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As part of the scheme, which has been recommended for approval by CDC officers, 30 per cent of houses (705) built will be affordable, 65 per cent will be rented accommodation and 35 per cent will be low cost home ownership.

Proposed S106 agreements include a 100,000 contribution by developers for town centre improvements, 500,000 for town centre parking, 144,165 towards police services and a new primary school for 630 pupils.

But campaign group Save Our Cirencester (SOC), has reiterated that CDC should wait until the Local Plan findings have been published or refuse the scheme and ask BDL to re submit a significantly smaller plan.

Anne Golics, of SOC, said: “The application is outside the current development boundary. The application should be refused as it does not provide development in the most sustainable location in Cirencester.

“The ‘new’ Local Plan has recently been through its Examination in Public and the inspector is to publish his findings in the spring. By waiting for the inspector’s report, the council would be better informed to make the decision.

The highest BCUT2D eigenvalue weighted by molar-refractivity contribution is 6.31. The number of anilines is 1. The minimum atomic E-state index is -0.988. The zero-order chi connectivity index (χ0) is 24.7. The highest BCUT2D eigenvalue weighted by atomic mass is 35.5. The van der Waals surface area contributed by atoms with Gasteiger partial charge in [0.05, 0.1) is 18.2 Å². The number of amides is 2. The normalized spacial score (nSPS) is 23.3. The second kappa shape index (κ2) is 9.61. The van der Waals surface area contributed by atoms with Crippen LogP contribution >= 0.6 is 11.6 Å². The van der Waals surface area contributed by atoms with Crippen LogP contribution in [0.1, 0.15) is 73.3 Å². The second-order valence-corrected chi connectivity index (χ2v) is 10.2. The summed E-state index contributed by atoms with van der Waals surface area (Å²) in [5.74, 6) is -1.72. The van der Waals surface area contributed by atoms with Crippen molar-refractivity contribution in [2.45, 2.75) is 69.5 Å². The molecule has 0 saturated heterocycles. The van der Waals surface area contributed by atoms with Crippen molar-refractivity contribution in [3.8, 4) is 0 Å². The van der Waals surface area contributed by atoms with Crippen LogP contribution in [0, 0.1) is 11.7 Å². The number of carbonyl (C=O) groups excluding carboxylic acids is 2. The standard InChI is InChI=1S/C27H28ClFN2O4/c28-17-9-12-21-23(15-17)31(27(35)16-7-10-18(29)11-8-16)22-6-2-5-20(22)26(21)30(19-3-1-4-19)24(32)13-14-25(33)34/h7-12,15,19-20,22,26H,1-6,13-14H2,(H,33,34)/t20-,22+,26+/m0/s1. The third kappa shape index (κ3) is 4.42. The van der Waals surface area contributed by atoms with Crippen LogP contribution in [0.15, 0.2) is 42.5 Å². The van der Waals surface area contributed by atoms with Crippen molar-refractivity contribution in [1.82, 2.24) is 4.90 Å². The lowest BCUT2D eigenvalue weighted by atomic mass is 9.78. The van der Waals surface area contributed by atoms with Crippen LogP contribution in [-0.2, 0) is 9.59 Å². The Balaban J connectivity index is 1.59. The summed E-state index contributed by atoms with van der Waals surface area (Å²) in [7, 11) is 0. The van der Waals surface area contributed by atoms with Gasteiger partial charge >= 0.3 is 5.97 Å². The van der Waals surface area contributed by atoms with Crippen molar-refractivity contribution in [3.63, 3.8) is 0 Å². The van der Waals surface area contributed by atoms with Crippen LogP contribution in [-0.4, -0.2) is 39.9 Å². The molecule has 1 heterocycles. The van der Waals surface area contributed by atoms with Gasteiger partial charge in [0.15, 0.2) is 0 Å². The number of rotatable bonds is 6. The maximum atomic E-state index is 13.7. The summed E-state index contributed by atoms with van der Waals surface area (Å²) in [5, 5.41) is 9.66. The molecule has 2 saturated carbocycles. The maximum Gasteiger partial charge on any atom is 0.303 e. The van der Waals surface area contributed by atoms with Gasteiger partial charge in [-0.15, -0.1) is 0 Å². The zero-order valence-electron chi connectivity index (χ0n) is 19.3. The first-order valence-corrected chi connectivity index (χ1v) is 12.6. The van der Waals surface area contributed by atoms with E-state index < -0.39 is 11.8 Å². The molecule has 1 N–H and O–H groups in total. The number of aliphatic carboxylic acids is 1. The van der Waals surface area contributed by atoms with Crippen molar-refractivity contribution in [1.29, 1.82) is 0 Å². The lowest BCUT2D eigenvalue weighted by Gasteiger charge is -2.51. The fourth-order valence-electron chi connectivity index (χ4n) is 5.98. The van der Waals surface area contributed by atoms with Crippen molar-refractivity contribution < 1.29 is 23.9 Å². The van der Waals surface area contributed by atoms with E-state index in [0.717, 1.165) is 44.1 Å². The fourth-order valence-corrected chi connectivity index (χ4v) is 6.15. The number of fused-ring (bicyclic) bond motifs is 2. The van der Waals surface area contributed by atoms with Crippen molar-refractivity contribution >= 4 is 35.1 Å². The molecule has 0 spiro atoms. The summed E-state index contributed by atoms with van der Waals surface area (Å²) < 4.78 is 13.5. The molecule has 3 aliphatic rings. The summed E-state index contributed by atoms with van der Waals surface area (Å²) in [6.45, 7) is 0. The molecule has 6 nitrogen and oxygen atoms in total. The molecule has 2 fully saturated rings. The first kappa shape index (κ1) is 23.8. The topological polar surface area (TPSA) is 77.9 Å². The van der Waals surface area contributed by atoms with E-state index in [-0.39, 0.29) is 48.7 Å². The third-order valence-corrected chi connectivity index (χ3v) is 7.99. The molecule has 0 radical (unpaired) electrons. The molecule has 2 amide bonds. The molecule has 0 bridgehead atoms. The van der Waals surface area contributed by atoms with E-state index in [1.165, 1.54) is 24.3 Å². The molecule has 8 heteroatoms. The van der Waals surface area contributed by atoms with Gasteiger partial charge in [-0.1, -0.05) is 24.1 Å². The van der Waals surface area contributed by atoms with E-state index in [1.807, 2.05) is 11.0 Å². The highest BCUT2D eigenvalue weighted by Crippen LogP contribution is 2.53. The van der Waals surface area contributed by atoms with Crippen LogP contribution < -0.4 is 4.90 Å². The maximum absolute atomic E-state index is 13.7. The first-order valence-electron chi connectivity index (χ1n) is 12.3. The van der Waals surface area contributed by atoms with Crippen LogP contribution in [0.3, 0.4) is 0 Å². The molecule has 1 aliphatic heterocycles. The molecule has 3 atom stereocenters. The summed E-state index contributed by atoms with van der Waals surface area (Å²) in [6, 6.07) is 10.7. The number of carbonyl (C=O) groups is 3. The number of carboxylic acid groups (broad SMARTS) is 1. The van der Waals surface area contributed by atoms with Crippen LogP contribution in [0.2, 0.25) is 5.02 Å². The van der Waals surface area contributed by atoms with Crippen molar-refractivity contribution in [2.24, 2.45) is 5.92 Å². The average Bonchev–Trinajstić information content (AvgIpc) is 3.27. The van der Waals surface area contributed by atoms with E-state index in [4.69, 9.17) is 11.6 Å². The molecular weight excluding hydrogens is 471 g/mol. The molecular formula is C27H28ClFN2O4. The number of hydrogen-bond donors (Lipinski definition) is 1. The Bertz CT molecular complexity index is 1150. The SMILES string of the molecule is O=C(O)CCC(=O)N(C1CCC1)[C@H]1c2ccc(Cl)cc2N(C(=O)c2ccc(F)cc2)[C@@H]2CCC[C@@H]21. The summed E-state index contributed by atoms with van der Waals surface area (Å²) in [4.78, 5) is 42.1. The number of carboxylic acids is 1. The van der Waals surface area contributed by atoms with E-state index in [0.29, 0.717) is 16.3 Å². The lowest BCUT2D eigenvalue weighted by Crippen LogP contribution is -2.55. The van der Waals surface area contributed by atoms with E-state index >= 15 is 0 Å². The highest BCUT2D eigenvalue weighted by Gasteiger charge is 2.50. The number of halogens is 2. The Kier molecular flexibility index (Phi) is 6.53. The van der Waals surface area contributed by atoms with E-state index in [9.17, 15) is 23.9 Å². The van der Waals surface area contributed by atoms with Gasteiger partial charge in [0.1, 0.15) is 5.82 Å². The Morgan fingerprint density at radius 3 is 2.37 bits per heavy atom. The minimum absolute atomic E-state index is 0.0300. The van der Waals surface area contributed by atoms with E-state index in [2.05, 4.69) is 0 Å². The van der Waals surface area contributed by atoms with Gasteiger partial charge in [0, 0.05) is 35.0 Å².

“At the examination, planning officers somewhat reluctantly revealed that their housing supply figure is some 2,400 more houses than their Objectively Assessed Need figure for the Cotswold district.

“I, along with so many other residents, do not object to development per se.

Graeme Phillips, lead architect for BDL, reassured members of the community in September last year: “We remain committed to creating a new sustainable, sympathetically designed, and genuinely integrated new neighbourhood for Cirencester with employment, community and leisure facilities at its heart.”

“Set in a unique network of landscaped routes and spaces, it will offer new homes and jobs to suit a wide range of people, and make an important contribution to this historic market town.”

Fellow SOC member Fiona Uzzell also asked councillors to “consider the very real concerns that the people of Cirencester and local villages” have.

“My primary request is to defer any decision until the Inspector has published his findings, as several issues were raised regarding the Chesterton site at the month long local plan examination hearings, the majority of which I attended.

“I for one was left in no doubt that the distribution strategy in the CDC’s local plan is unsound and that 2,350 proposed homes for the Chesterton site is excessive, and would destroy Cirencester as we know it forever.”
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